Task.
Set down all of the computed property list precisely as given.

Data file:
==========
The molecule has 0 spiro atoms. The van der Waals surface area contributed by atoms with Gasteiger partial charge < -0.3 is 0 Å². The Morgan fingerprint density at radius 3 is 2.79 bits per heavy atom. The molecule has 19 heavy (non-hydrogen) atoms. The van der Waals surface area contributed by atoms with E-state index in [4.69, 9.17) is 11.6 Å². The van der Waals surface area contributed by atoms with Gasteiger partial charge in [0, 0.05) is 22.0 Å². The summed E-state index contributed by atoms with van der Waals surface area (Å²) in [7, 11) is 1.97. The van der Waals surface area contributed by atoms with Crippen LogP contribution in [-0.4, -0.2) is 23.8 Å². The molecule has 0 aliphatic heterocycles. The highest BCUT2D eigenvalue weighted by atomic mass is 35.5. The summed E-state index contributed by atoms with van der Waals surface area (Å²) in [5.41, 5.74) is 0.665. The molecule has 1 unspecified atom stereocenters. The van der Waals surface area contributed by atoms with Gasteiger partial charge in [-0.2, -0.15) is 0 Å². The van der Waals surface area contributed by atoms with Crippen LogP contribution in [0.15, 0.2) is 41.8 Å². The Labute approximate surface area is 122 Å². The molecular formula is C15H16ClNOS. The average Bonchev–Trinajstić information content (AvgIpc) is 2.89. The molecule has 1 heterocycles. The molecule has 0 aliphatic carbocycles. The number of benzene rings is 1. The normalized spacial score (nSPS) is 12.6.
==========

The molecule has 0 spiro atoms. The van der Waals surface area contributed by atoms with Gasteiger partial charge < -0.3 is 0 Å². The Morgan fingerprint density at radius 3 is 2.79 bits per heavy atom. The molecule has 19 heavy (non-hydrogen) atoms. The van der Waals surface area contributed by atoms with E-state index in [4.69, 9.17) is 11.6 Å². The van der Waals surface area contributed by atoms with Gasteiger partial charge in [0, 0.05) is 22.0 Å². The summed E-state index contributed by atoms with van der Waals surface area (Å²) in [7, 11) is 1.97. The van der Waals surface area contributed by atoms with Crippen LogP contribution in [-0.4, -0.2) is 23.8 Å². The molecule has 0 aliphatic heterocycles. The highest BCUT2D eigenvalue weighted by atomic mass is 35.5. The summed E-state index contributed by atoms with van der Waals surface area (Å²) in [5.41, 5.74) is 0.665. The molecule has 1 unspecified atom stereocenters. The van der Waals surface area contributed by atoms with Gasteiger partial charge in [-0.2, -0.15) is 0 Å². The van der Waals surface area contributed by atoms with Crippen LogP contribution in [0.15, 0.2) is 41.8 Å². The Labute approximate surface area is 122 Å². The molecular formula is C15H16ClNOS. The average Bonchev–Trinajstić information content (AvgIpc) is 2.89. The molecule has 1 heterocycles. The molecule has 0 aliphatic carbocycles. The number of benzene rings is 1. The normalized spacial score (nSPS) is 12.6.